Istanbul wrapup

Posted by jswt | Posted in General, Turkey - Istanbul | Posted on 28-02-2011


It’s actually a couple months later, and I realized I never really wrapped up Istanbul… there was an amazing cooking class and spice market tour:

And just more endless wandering, dinners with friends, turkish baths, sahleps, antiquing, parties, shisha lounging, and memory making:

Doubt I need to say it, but Istanbul was very very much worth the trip, and I’d recommend it highly…

War is a waste.

Posted by jswt | Posted in Turkey - Gallipoli, Turkey - Troy | Posted on 22-02-2011


On Monday, a tour was set up for a few of us to get out of town and go see some sights outside of Istanbul.

It was a long (and psychotic) drive to our first ferry over to the Asian peninsula for our first stop in Troy, of Trojan Horse fame. In the 1860s, excavation began on what was once a weathy seaside city, that over a few millennia, had been eaten up by the planet and reduced to some grassy knolls. Underneath, they found 6 iterations of a city that’d existed since at least the 3rd millenium BC. The city is slowly being excavated, but they have to do it slowly and carefully, as each time they dig down a further level, they destroy the level above. It was an amazing feeling to be standing on top of 6 levels of history – 6 seperate cities that’d been built on top of eachother, that were thousands and thousands of years old, and that’d just sank back into the earth.

(Side note: Anyone who ever makes the claim that God created man 7000 years ago has just never travelled… Rome and Troy make that ignorance simply irrelevant.)

Next, we hopped back in the bus, grabbed some lunch, and headed over another ferry to Gallipoli, the site of the Gallipoli Campaign in World War One, where over 500,000 people were killed over 8 months as allied troops (mainly Australian and New Zealand – known also as ANZAC) tried to work their way into Russia via Turkey but never made it more than a kilometre or so from shore.

To be honest, as a Canadian with limited historic knowledge, I was unfamiliar with the site, but visiting with 3 Australians and having spoken to some australians I’d become aware of how profound the battle was, and the impact it had on their countries. In Canada we celebrate Rememberance Day, whereas AU and NZ celebrate ANZAC day.

Visiting the site you can’t help but wonder what they were thinking: the landscape is vicious mountainous terrain that’d give anyone on top an unsurmountable homefield advantage. They accidentally ended up landed there due to currents and wind, but I couldn’t figure out how/why they didn’t retreat and attempt to gain ground somewhere more accessible. Poor management decisions that resulted in the loss of over 250,000 australian and new zealand lives.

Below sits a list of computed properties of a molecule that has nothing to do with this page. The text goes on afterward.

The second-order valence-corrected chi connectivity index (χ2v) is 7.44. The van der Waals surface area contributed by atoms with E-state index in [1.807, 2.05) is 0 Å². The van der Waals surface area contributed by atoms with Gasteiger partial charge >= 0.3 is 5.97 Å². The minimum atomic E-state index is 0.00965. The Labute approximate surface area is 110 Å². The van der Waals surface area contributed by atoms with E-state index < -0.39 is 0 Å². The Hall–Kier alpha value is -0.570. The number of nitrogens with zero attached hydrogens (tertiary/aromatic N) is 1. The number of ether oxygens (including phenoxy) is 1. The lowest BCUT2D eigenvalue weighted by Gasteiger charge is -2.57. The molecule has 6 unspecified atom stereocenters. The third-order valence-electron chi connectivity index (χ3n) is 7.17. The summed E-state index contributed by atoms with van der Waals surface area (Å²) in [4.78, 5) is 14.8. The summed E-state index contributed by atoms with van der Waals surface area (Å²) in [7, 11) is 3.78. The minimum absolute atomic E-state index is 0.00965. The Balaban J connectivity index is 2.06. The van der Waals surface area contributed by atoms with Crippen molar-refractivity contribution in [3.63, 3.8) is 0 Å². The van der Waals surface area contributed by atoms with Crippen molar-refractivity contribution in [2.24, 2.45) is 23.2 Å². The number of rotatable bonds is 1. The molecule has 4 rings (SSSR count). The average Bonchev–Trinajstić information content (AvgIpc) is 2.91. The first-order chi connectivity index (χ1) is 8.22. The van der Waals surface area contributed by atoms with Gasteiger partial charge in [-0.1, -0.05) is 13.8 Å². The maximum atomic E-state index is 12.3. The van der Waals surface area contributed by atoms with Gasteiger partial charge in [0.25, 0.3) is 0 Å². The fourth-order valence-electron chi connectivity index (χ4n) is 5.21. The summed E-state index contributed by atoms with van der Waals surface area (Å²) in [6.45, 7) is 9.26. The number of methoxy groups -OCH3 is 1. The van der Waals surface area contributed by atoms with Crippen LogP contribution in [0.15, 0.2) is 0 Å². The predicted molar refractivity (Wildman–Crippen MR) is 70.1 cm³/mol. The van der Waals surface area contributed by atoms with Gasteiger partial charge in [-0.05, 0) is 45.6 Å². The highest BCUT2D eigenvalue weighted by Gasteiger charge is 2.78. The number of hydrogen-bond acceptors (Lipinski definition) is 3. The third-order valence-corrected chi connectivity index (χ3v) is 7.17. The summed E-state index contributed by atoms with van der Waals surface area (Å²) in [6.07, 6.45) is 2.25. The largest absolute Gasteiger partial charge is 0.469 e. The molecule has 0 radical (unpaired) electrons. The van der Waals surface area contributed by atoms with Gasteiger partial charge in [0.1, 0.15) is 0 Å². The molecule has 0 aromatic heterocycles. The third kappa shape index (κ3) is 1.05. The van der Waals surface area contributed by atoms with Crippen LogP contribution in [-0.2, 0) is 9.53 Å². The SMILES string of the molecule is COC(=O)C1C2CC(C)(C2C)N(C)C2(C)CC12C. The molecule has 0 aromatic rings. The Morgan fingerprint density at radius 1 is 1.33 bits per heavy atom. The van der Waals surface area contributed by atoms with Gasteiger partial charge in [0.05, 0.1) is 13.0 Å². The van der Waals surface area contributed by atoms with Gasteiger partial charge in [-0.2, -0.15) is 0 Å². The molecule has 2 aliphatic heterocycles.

Set against the backdrop of a cresting wave of populist movements across the middle east, you wonder if battles like that really change history or if they’re a temporary distraction of a longterm timeline of unavoidable humanitarian evolution. Almost 100 years later, even just to ask “who won anything there” seems almost irrelevant, but the scars still show strong on the psyches of affected nations. No matter what, for me, it’s hard to see battles like this as anything but a completely pointless waste of souls…

After a cold and sullen afternoon, we bussed 5hrs back to Istanbul, stopping only for a nice kebab dinner in a small town off the highway… A very, very long day, not filled with joy and revelry, but meaningfully heavy on the history.


Posted by jswt | Posted in Turkey - Istanbul | Posted on 21-02-2011


So I’ve now been in Istanbul for a week, and I think I’m settling into the pace of things now…

The first few days were a little overwhelming – jetlag, my first time in a muslim country, and by far the biggest city I’ve ever been to. For sake of comparison, Vancouver city is 500,000 relaxed, yuppity people (2.1 million of you include the entire Metro Vancouver region which reaches from the North Shore to White Rock, and extends all the way out to Langley and Maple Ridge). London is 8 million polite, bland British types. Istanbul is 16 million people in a seething frenzied interwoven melee with a hint of potential anarchy around the bend.

It’s one of those places that at first I felt out of rhythm – I was bumping into people, the constant barrage of vendors were locking me in (“My friend!”), and I couldn’t understand how everyone wasn’t simply dead from traffic accidents the way they would barrel forth into hurtling traffic… But from the cacophony, stems a beat that has ebbed and flowed for so long that it’s synched.